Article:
World War I movie 1917 and Once Upon a Time in Hollywood, set in 1960s’ Tinseltown, won the top prizes at the Golden Globe Awards on Sunday as the Hollywood awards season got underway.
The Sam Mendes-directed 1917 took Best Motion Picture – Drama and Best Director, beating favourites The Irishman and Marriage Story, both from Netflix.
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The nostalgic Once Upon a Time in Hollywood from Sony Pictures won the Best Motion Picture – Musical or Comedy, and had the biggest Golden Globe haul, with three awards.
Martin Scorsese’s high-profile and costly gangster epic for Netflix went home empty-handed on a disappointing night for the streaming service that could affect its Oscar chances in February.
Netflix won just a single Golden Globe in the movie race, for Laura Dern’s supporting role as a ruthless divorce lawyer in Marriage Story.
British director Mendes expressed surprise when he was named Best Director for 1917, an immersive film based on his grandfather’s experiences in the trenches.
“That is a big surprise,” said a stunned Mendes. “I really hope this means people will turn up and see it.”
Joaquin Phoenix, who played a terrifying Joker, and Renee Zellweger, who portrayed Judy Garland in Judy, took the drama movie actor honours. Taron Egerton (Rocketman) and Awkwafina (The Farewell) were first-time winners in the comedy/musical field.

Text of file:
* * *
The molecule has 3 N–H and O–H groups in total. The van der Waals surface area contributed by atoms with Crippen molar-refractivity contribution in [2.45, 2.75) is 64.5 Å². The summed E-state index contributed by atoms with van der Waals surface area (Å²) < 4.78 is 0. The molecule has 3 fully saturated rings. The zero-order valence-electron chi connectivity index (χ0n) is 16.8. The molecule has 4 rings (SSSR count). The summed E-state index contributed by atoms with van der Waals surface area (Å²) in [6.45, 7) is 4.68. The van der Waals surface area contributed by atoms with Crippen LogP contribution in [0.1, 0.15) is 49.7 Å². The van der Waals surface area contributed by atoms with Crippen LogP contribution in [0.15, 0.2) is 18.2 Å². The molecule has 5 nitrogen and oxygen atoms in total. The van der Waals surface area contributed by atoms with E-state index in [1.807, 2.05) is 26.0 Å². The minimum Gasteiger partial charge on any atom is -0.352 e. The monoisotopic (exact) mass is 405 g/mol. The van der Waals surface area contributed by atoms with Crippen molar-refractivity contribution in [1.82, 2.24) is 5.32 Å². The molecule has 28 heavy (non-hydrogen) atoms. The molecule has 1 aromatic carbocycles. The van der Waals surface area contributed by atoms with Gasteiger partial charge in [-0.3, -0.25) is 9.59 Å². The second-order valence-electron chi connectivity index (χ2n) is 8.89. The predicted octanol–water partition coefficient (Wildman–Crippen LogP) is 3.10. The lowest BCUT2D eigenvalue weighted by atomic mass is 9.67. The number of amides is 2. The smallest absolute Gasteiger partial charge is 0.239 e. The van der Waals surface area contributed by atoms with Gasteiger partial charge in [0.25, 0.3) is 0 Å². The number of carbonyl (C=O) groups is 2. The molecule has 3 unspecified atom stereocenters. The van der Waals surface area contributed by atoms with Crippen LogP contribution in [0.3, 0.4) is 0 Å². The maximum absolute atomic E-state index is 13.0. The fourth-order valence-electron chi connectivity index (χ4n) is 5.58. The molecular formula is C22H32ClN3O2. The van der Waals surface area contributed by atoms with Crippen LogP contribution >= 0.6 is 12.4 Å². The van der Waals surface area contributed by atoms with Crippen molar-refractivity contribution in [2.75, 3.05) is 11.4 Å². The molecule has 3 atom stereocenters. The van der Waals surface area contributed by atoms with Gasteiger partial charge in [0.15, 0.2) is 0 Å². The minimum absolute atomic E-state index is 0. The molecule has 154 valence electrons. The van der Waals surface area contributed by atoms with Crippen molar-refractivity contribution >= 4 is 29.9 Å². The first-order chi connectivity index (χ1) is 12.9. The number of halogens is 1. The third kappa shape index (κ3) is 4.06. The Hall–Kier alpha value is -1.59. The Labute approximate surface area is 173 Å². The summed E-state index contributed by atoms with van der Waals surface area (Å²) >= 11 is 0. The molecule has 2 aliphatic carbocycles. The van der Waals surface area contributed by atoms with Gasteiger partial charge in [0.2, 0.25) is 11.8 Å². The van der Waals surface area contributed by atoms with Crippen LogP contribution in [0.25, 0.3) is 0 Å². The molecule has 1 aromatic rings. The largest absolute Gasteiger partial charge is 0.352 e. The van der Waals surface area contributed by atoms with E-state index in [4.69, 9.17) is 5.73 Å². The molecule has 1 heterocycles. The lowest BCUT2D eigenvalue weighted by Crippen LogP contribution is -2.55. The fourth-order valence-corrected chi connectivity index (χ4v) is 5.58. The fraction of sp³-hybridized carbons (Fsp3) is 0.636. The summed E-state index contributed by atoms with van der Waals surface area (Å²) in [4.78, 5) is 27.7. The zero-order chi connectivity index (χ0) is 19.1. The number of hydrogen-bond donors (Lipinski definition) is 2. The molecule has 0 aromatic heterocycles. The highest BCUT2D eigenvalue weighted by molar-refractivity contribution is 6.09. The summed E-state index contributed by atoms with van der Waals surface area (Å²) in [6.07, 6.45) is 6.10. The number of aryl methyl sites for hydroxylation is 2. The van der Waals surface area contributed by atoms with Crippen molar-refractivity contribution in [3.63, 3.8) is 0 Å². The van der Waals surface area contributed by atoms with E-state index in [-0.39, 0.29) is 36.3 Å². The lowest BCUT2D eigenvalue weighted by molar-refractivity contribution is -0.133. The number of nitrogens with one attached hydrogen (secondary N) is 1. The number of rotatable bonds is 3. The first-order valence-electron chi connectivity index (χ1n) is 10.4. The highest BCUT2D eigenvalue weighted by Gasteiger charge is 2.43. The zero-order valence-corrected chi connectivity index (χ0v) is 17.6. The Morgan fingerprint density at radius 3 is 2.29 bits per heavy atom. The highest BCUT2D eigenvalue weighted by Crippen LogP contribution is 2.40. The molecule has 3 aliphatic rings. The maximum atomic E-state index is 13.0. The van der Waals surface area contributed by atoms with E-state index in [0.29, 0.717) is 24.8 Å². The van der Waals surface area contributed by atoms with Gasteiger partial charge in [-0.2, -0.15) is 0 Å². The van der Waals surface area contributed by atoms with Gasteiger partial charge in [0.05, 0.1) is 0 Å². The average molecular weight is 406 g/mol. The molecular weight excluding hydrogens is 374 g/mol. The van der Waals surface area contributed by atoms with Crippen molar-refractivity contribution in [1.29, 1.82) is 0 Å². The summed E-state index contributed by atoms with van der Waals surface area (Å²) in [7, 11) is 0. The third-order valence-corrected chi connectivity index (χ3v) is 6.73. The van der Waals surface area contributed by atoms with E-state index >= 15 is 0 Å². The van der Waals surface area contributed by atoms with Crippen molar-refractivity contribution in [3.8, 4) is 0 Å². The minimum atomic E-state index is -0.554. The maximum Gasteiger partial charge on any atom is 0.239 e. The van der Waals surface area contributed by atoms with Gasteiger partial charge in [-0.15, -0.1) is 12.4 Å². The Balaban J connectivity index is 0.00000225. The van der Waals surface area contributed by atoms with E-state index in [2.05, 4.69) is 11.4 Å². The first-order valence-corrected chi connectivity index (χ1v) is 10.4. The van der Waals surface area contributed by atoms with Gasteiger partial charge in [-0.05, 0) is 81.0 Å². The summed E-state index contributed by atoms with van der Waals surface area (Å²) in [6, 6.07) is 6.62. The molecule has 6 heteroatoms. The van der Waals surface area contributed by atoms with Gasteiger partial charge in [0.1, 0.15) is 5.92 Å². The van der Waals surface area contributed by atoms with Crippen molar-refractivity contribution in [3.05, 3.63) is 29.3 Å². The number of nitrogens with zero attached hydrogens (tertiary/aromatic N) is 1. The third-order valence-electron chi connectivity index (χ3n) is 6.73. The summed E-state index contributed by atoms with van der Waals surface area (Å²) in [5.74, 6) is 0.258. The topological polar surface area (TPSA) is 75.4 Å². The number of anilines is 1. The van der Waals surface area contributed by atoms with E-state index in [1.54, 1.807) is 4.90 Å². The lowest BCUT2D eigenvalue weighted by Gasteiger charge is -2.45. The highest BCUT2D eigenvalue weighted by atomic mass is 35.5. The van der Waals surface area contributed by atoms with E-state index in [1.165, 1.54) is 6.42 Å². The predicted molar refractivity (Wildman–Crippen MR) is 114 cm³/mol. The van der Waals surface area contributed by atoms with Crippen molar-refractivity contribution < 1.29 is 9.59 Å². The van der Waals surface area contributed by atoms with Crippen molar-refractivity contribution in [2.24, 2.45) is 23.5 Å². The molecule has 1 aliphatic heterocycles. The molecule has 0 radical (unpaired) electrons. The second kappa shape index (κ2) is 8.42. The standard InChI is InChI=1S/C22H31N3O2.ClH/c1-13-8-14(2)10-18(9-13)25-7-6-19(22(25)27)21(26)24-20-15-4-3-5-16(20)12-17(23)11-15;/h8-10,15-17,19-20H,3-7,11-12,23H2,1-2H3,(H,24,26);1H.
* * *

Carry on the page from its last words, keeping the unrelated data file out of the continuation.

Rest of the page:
“We all know there is no … competition between us,” Phoenix told his fellow nominees, praising their “beautiful, mesmerising work”.
Tarantino won for the screenplay of his love letter to the industry, Once Upon a Time in Hollywood, while Brad Pitt was a popular winner for playing a laid-back stunt double in the film.
British comedian and actor Ricky Gervais, hosting the awards ceremony for the fifth time, threw caution to the wind with expletives and jabs about the dominance of streaming platforms, diversity and Hollywood’s sexual misconduct scandal, which drew mostly nervous laughter from the room of celebrities.
Gervais was not the only celebrity at the boozy dinner to get political.
Michelle Williams, who was named best actress in a limited TV series for Fosse/Verdon, gave an impassioned speech about reproductive rights and encouraged women to vote.
She said she had built a career of her choosing and “wouldn’t have been able to do this without employing a woman’s right to choose. To choose when to have my children and with whom.”
Others, including absent winner Russell Crowe, for television series The Loudest Voice, spoke of the devastating bushfires in Australia and the dangers of global warming.
In the television competition, HBO’s media dynasty show Succession and Amazon Studio’s quirky British comedy Fleabag were the big winners.
British performers took multiple prizes. In addition to Mendes, they included Succession and Fleabag stars Brian Cox and Phoebe Waller-Bridge, Olivia Colman for The Crown, Rocketman actor Taron Egerton, and music duo Elton John and Bernie Taupin for original song (I’m Gonna) Love Me Again.